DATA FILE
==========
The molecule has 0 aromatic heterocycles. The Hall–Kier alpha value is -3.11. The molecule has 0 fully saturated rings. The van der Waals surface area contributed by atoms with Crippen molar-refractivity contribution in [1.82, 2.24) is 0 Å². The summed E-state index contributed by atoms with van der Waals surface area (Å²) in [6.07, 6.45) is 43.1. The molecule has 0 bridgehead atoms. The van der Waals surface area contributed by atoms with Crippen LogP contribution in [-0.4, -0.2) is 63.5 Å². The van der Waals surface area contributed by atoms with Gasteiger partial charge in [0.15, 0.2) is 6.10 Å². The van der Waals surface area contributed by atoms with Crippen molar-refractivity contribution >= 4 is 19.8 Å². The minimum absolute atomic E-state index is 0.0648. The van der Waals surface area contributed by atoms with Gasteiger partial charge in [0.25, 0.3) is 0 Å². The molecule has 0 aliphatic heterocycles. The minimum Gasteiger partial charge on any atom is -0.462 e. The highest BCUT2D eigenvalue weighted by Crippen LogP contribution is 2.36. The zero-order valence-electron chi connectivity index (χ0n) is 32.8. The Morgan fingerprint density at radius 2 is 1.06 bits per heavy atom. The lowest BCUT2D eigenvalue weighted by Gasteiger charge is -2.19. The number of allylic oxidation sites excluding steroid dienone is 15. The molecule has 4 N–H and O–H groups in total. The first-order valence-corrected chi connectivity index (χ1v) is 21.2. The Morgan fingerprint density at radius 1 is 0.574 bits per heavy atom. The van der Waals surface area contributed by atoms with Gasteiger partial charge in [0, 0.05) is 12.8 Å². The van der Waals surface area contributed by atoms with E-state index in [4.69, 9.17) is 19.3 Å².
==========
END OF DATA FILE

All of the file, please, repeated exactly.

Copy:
The molecule has 0 aromatic heterocycles. The Hall–Kier alpha value is -3.11. The molecule has 0 fully saturated rings. The van der Waals surface area contributed by atoms with Crippen molar-refractivity contribution in [1.82, 2.24) is 0 Å². The summed E-state index contributed by atoms with van der Waals surface area (Å²) in [6.07, 6.45) is 43.1. The molecule has 0 bridgehead atoms. The van der Waals surface area contributed by atoms with Crippen LogP contribution in [-0.4, -0.2) is 63.5 Å². The van der Waals surface area contributed by atoms with Gasteiger partial charge in [0.15, 0.2) is 6.10 Å². The van der Waals surface area contributed by atoms with Crippen molar-refractivity contribution >= 4 is 19.8 Å². The minimum absolute atomic E-state index is 0.0648. The van der Waals surface area contributed by atoms with Gasteiger partial charge in [0.25, 0.3) is 0 Å². The molecule has 0 aliphatic heterocycles. The minimum Gasteiger partial charge on any atom is -0.462 e. The highest BCUT2D eigenvalue weighted by Crippen LogP contribution is 2.36. The zero-order valence-electron chi connectivity index (χ0n) is 32.8. The Morgan fingerprint density at radius 2 is 1.06 bits per heavy atom. The lowest BCUT2D eigenvalue weighted by Gasteiger charge is -2.19. The number of allylic oxidation sites excluding steroid dienone is 15. The molecule has 4 N–H and O–H groups in total. The first-order valence-corrected chi connectivity index (χ1v) is 21.2. The Morgan fingerprint density at radius 1 is 0.574 bits per heavy atom. The van der Waals surface area contributed by atoms with Gasteiger partial charge in [0, 0.05) is 12.8 Å². The van der Waals surface area contributed by atoms with E-state index in [4.69, 9.17) is 19.3 Å².